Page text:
Parshas Re'eh 5757 - '97
Outline # 49
by Rabbi Yaakov Bernstein
Preparing for Yom Tov
Parshas Re'eh is read before Rosh Chodesh Elul. It concludes with a
description of the shalosh regalim (three festive `pilgrimage' holidays).
Also in the parsha, we find the mitzvah to purify one's self before the festivals
(14:8 and Rashi there; Rosh Hashanah 16b).
What is the "Help?"
Last week, we wrote in the name of the Yismach Moshe that the service
is an "assistance." This subject is discussed in the Siduro Shel Shabbos,
in explaining the difference between Shabbos and Yom Tov (festivals). (From
Shoresh 1, Anaf 1)
In the days immediately preceding the receiving of the Torah, Moshe reported
various aspects of the Torah to the people. They responded: "Everything that
Hashem has said we will do." This, indeed, was the purpose: to cause the
people's hearts to be aroused for the service of Hashem.
Every mitzvah needs the arousal of mankind; every mitzvah, that is, except
for the Shabbos. For the Shabbos is there whether we perceive it or not;
it is not in the least dependent on us. For this reason, the Shabbos was
commanded and discussed earlier, before the receiving of the Torah. The people
were not told about it in such a way that they could accept it or reject
Unlike Shabbos, which occurs every seven days, the Yom Tov is actually
declared holy because the Beis Din (Jewish legal court) sanctified the month.
The holiness of the Yom Tov is literally dependent on the Jewish People.
The kavanah (intention during prayer) of the Yom Tov services is actually
to produce a certain effect above; quite the contrary in regard to the Shabbos.
The kavanah of the Shabbos davening is to receive influence from above.
The Reason for the "Assistance"
The idea of the "help" or "assistance" finds its source in the Talmud
(Shabbos 89a). What exactly is the nature of this "help?" Yismach Moshe had
explained in a kabalistic manner, but see the Bnei Yisaschar, (Rosh Hashanah
2) for a simple analogy:
The Talmud (Brochos 32), explains that we should recite praises before
praying for our needs. When the melachim (angels) hear Hashem's praises,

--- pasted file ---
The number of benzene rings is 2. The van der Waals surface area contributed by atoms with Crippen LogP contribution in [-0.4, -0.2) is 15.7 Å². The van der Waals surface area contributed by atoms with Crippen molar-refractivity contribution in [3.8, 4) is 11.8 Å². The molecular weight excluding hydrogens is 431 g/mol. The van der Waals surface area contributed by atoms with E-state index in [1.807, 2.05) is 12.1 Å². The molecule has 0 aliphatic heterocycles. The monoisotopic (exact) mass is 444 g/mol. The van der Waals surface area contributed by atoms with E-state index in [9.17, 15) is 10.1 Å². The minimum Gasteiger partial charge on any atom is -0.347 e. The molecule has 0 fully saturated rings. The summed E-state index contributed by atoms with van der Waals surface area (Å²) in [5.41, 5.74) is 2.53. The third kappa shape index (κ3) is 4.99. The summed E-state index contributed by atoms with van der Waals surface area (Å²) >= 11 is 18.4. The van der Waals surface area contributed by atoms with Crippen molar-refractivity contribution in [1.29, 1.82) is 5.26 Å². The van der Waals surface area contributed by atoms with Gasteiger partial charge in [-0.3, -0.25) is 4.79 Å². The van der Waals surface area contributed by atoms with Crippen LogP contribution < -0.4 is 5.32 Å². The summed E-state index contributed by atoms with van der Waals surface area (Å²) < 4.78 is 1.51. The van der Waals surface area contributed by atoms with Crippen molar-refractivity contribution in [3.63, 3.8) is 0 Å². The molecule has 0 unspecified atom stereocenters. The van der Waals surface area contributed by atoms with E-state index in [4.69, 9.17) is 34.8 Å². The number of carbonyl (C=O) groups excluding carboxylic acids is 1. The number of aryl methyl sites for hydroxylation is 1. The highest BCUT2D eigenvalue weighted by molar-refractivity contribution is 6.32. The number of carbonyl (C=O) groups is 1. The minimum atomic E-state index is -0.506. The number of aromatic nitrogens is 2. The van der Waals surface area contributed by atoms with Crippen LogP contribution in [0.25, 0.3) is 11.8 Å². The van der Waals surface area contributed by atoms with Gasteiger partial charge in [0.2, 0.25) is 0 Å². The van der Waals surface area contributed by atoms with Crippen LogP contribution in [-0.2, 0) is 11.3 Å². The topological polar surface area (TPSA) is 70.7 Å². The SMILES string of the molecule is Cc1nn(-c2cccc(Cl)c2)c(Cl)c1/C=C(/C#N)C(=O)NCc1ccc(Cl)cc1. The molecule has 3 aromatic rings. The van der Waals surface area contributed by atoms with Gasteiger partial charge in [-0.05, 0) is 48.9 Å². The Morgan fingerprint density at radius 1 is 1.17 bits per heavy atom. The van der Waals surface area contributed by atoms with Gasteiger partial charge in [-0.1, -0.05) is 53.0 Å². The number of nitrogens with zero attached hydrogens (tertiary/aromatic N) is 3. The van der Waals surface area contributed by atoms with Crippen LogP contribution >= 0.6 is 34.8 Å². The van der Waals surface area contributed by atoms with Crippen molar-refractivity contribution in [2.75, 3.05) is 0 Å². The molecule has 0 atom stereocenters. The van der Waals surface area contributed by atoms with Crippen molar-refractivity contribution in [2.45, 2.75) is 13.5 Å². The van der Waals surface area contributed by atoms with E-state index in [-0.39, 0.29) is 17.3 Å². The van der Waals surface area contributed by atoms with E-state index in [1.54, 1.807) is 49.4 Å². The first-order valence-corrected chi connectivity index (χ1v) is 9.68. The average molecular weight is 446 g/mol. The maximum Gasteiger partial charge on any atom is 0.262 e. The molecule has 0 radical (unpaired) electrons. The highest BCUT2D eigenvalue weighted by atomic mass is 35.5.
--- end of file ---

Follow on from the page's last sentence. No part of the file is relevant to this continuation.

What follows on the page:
they respond with enthusiastic affirmation. Later, when requests are heard,
it would be impolite for the melachim to attack the person who had just praised,
so they do not interfere with accusations. So, for example, when we praise
Hashem as "Healer of the sick," it actually makes it easier for Hashem to
heal, because the accusers cannot interfere.
Praise Declares Faith
Rav Elie Munk, in Olam Hatefilos ("The World of Prayer") explains how
each brocha begins with an affirmation of faith. It mentions Hashem's providence,
and then "King of the World." Mentioning Hashem's providence is the affirmation
that each person receives his share, and "King of the World" affirms that
He has the wherewithal to accomplish our requests.
Why would we pray, if we didn't believe? Would Hashem help, if we
didn't believe in His ability to help? (Several years ago, we referred to
various scientific studies which indicated that prayer and faith increases
patients' chances measurably.)
Chodshei Hashanah Part Thirty Four
"One who prepares for Shabbos, will eat on Shabbos." The sixth day of
the week is the preparation for Shabbos, the seventh day. Similarly, the
sixth month -- Elul -- is the preparation for the seventh month -- Tishrei.
The day before Rosh Chodesh is called Yom Kippur Katon (the Short Yom
Kippur). Some people fast every month at this time; some people, who do not
regularly observe the fast, do so only on the day before Rosh Chodesh Elul.
As the month comes to its end, we are held accountable for the entire month.
As the year comes to its climax, we can atone for the entire year... (Mateh
Efraim 581:3 and Tosfos Chaim 113)
Rosh Chodesh Elul is two days; this year, it occurs from Mon. night,
Sept. 1 through Wed. Sept. 3. The shofar is sounded in synagogue every morning,
beginning with the second day of Rosh Chodesh (excluding Shabbos and Erev
Rabbi Yaakov Bernstein
1 Babbin Court
Text Copyright © '97 Rabbi
Yaakov Bernstein and Project Genesis,